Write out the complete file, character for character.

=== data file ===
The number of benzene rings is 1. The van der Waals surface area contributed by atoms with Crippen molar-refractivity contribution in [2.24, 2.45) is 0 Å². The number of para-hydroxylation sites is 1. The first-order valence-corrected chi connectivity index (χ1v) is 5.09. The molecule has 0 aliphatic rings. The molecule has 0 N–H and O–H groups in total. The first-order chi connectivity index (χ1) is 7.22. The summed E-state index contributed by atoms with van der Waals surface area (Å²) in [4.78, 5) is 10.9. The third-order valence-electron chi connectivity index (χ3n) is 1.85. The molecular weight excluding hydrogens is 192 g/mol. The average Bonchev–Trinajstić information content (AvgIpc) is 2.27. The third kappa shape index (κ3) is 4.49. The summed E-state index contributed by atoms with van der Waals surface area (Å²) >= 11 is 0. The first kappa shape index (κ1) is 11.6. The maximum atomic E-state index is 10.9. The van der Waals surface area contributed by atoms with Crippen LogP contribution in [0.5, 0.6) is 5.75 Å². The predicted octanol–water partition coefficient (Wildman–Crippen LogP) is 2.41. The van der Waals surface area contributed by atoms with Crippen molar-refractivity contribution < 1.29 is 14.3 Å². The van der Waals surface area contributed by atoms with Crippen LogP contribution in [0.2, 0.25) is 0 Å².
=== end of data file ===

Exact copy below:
The number of benzene rings is 1. The van der Waals surface area contributed by atoms with Crippen molar-refractivity contribution in [2.24, 2.45) is 0 Å². The number of para-hydroxylation sites is 1. The first-order valence-corrected chi connectivity index (χ1v) is 5.09. The molecule has 0 aliphatic rings. The molecule has 0 N–H and O–H groups in total. The first-order chi connectivity index (χ1) is 7.22. The summed E-state index contributed by atoms with van der Waals surface area (Å²) in [4.78, 5) is 10.9. The third-order valence-electron chi connectivity index (χ3n) is 1.85. The molecular weight excluding hydrogens is 192 g/mol. The average Bonchev–Trinajstić information content (AvgIpc) is 2.27. The third kappa shape index (κ3) is 4.49. The summed E-state index contributed by atoms with van der Waals surface area (Å²) >= 11 is 0. The first kappa shape index (κ1) is 11.6. The maximum atomic E-state index is 10.9. The van der Waals surface area contributed by atoms with Crippen LogP contribution in [0.5, 0.6) is 5.75 Å². The predicted octanol–water partition coefficient (Wildman–Crippen LogP) is 2.41. The van der Waals surface area contributed by atoms with Crippen molar-refractivity contribution < 1.29 is 14.3 Å². The van der Waals surface area contributed by atoms with Crippen LogP contribution in [0.2, 0.25) is 0 Å².